Thanks to some fine folks, primarily Mr. Wicked, whomever they may be, music nuts are now able to extract the data from the SACD’s we own via a modified PS3. I don’t own one of these but a good friend does and I had him grab the data from my SACD’s. The resulting data is in the form of a .ISO file and the are not standard CD ROM or DVD ISO’s that you can unpack with 7Zip or WinRar. Thankfully the good Mr. Wicked provides a handy piece of code for this called sacd_extract, a small console mode command line program, and while I’m quite comfortable with the command line there are some nice things about having a UI.
So I tossed together a very basic UI that sets some parameters and executes the sacd_extract program. One thing I dislike about the program is there is no way to specify an output directory without specifying the track to extract and it’s title. The extractor will create a directory where it’s executing from for each ISO that is being extracted. That is workable but a pain if you want to put the program in some dedicated place but don’t want all your files extracted there. As a work around, the UI copies the sacd_extract.exe file to the destination directory you select at run time. While not ideal, the program is small enough that it really doesn’t matter and it allows people like me to keep their folders neat, perhaps a bit of OCD with directory structure.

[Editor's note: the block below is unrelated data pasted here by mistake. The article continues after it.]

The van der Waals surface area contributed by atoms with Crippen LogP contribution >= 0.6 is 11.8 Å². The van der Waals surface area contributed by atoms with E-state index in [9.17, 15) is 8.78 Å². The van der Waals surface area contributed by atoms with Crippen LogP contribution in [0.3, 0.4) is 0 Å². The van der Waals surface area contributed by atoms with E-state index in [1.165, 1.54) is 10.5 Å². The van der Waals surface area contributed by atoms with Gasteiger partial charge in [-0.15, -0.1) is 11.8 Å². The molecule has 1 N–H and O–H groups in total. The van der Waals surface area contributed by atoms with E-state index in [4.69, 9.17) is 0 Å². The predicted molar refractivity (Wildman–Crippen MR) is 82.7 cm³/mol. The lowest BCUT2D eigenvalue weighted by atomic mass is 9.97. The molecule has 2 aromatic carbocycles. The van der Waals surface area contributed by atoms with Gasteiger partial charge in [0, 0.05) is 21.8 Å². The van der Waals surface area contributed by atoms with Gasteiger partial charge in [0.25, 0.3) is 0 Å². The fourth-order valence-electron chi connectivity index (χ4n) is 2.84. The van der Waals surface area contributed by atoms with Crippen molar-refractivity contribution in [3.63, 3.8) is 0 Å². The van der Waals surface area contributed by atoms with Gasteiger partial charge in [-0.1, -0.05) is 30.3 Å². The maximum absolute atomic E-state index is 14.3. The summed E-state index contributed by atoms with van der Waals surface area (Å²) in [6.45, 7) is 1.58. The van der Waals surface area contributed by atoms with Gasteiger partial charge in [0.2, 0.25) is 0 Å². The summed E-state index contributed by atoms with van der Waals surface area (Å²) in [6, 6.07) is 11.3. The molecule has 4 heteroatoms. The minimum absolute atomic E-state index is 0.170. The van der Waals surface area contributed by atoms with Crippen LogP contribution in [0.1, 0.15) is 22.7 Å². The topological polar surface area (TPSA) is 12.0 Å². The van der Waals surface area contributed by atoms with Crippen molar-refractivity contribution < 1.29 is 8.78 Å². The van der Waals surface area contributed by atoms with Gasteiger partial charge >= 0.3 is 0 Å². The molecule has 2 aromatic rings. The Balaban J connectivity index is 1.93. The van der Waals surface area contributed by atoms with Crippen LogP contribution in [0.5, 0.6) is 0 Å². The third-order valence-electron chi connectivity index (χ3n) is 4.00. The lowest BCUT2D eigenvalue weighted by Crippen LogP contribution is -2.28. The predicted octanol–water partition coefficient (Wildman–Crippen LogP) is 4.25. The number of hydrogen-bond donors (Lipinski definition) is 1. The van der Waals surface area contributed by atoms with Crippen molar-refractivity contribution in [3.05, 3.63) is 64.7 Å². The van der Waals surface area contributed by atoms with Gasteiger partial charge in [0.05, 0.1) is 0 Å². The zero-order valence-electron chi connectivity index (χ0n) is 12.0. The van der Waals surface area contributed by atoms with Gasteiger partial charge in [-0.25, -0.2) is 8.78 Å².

You can download this here: SACDExtractUiInstall.exe.
This is a tiny program, about 1MB in size, most of which is the sacd_extract code, and does not do anything except call the sacd_extract.exe with the options selected. While I’ve tested it on several of my machines, I cannot and do not guarantee it will work for you but I suspect it will.
Usage is quite simple, first, select an output directory, you can create one from the dialog if desired. Something like c:\dsdExtract that is easy to find and remember. The other options are preset to 2 channel, create DSF files and unpack DST lossless compression to uncompressed. You don’t need to change these unless you really like DFF files but those don’t support meta-data. Speaking of meta-data, the meta-data present in the .iso is preserved but the artwork is not embedded. I suggest using JRiver Media Center to clean up the data and add the artwork.
Drag in as many ISO’s as you like into the pane on the left and hit he execute extractor button, it will create a folder for each image that is being extracted, the list will be cleared when done.